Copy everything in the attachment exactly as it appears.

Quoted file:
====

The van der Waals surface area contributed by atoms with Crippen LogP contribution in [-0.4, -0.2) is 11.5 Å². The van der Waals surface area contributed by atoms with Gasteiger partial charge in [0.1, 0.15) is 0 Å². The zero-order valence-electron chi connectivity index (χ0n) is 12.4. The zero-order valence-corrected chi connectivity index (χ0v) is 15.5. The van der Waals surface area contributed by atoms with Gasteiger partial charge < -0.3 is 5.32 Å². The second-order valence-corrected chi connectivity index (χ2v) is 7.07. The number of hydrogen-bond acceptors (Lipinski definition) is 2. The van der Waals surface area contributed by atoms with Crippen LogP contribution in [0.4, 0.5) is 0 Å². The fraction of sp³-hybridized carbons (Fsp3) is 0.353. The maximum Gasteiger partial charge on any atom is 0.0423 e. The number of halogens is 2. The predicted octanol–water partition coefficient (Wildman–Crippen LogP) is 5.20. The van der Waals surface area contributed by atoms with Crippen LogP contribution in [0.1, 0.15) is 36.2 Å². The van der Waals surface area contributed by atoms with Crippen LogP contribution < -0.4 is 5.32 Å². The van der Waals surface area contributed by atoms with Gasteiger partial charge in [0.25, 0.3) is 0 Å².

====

The van der Waals surface area contributed by atoms with Crippen LogP contribution in [-0.4, -0.2) is 11.5 Å². The van der Waals surface area contributed by atoms with Gasteiger partial charge in [0.1, 0.15) is 0 Å². The zero-order valence-electron chi connectivity index (χ0n) is 12.4. The zero-order valence-corrected chi connectivity index (χ0v) is 15.5. The van der Waals surface area contributed by atoms with Gasteiger partial charge < -0.3 is 5.32 Å². The second-order valence-corrected chi connectivity index (χ2v) is 7.07. The number of hydrogen-bond acceptors (Lipinski definition) is 2. The van der Waals surface area contributed by atoms with Crippen LogP contribution in [0.4, 0.5) is 0 Å². The fraction of sp³-hybridized carbons (Fsp3) is 0.353. The maximum Gasteiger partial charge on any atom is 0.0423 e. The number of halogens is 2. The predicted octanol–water partition coefficient (Wildman–Crippen LogP) is 5.20. The van der Waals surface area contributed by atoms with Crippen LogP contribution in [0.1, 0.15) is 36.2 Å². The van der Waals surface area contributed by atoms with Crippen LogP contribution < -0.4 is 5.32 Å². The van der Waals surface area contributed by atoms with Gasteiger partial charge in [0.25, 0.3) is 0 Å².